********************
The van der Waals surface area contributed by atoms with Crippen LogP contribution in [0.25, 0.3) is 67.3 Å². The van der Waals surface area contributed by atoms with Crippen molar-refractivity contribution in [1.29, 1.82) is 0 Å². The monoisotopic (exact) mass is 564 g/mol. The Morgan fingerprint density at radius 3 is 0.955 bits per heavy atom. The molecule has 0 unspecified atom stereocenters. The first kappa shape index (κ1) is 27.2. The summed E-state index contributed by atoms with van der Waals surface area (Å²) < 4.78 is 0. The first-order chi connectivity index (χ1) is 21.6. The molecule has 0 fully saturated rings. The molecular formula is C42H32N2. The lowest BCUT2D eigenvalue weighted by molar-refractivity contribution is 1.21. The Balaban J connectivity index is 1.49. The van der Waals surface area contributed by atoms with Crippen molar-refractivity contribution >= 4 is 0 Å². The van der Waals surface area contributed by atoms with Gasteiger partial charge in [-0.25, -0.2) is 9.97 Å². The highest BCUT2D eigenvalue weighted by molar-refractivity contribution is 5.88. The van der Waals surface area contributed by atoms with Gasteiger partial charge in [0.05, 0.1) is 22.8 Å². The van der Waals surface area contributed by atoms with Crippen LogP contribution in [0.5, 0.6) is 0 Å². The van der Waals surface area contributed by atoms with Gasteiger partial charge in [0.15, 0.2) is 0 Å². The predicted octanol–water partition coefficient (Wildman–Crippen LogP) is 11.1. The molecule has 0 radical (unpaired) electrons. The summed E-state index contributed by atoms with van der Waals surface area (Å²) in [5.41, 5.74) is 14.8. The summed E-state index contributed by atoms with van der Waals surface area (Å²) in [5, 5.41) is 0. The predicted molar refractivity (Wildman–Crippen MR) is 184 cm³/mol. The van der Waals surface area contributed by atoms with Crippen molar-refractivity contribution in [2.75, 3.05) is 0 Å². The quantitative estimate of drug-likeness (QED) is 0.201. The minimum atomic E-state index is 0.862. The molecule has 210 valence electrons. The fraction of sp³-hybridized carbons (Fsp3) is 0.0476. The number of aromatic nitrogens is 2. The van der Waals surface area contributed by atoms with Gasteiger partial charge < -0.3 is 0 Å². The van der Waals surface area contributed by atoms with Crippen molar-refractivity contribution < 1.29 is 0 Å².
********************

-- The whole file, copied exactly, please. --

The van der Waals surface area contributed by atoms with Crippen LogP contribution in [0.25, 0.3) is 67.3 Å². The van der Waals surface area contributed by atoms with Crippen molar-refractivity contribution in [1.29, 1.82) is 0 Å². The monoisotopic (exact) mass is 564 g/mol. The Morgan fingerprint density at radius 3 is 0.955 bits per heavy atom. The molecule has 0 unspecified atom stereocenters. The first kappa shape index (κ1) is 27.2. The summed E-state index contributed by atoms with van der Waals surface area (Å²) < 4.78 is 0. The first-order chi connectivity index (χ1) is 21.6. The molecule has 0 fully saturated rings. The molecular formula is C42H32N2. The lowest BCUT2D eigenvalue weighted by molar-refractivity contribution is 1.21. The Balaban J connectivity index is 1.49. The van der Waals surface area contributed by atoms with Crippen molar-refractivity contribution >= 4 is 0 Å². The van der Waals surface area contributed by atoms with Gasteiger partial charge in [-0.25, -0.2) is 9.97 Å². The highest BCUT2D eigenvalue weighted by molar-refractivity contribution is 5.88. The van der Waals surface area contributed by atoms with Gasteiger partial charge in [0.05, 0.1) is 22.8 Å². The van der Waals surface area contributed by atoms with Crippen LogP contribution in [0.5, 0.6) is 0 Å². The van der Waals surface area contributed by atoms with Gasteiger partial charge in [0.15, 0.2) is 0 Å². The predicted octanol–water partition coefficient (Wildman–Crippen LogP) is 11.1. The molecule has 0 radical (unpaired) electrons. The summed E-state index contributed by atoms with van der Waals surface area (Å²) in [5.41, 5.74) is 14.8. The summed E-state index contributed by atoms with van der Waals surface area (Å²) in [5, 5.41) is 0. The predicted molar refractivity (Wildman–Crippen MR) is 184 cm³/mol. The van der Waals surface area contributed by atoms with Crippen molar-refractivity contribution in [2.75, 3.05) is 0 Å². The quantitative estimate of drug-likeness (QED) is 0.201. The minimum atomic E-state index is 0.862. The molecule has 210 valence electrons. The fraction of sp³-hybridized carbons (Fsp3) is 0.0476. The number of aromatic nitrogens is 2. The van der Waals surface area contributed by atoms with Gasteiger partial charge < -0.3 is 0 Å². The van der Waals surface area contributed by atoms with Crippen molar-refractivity contribution < 1.29 is 0 Å².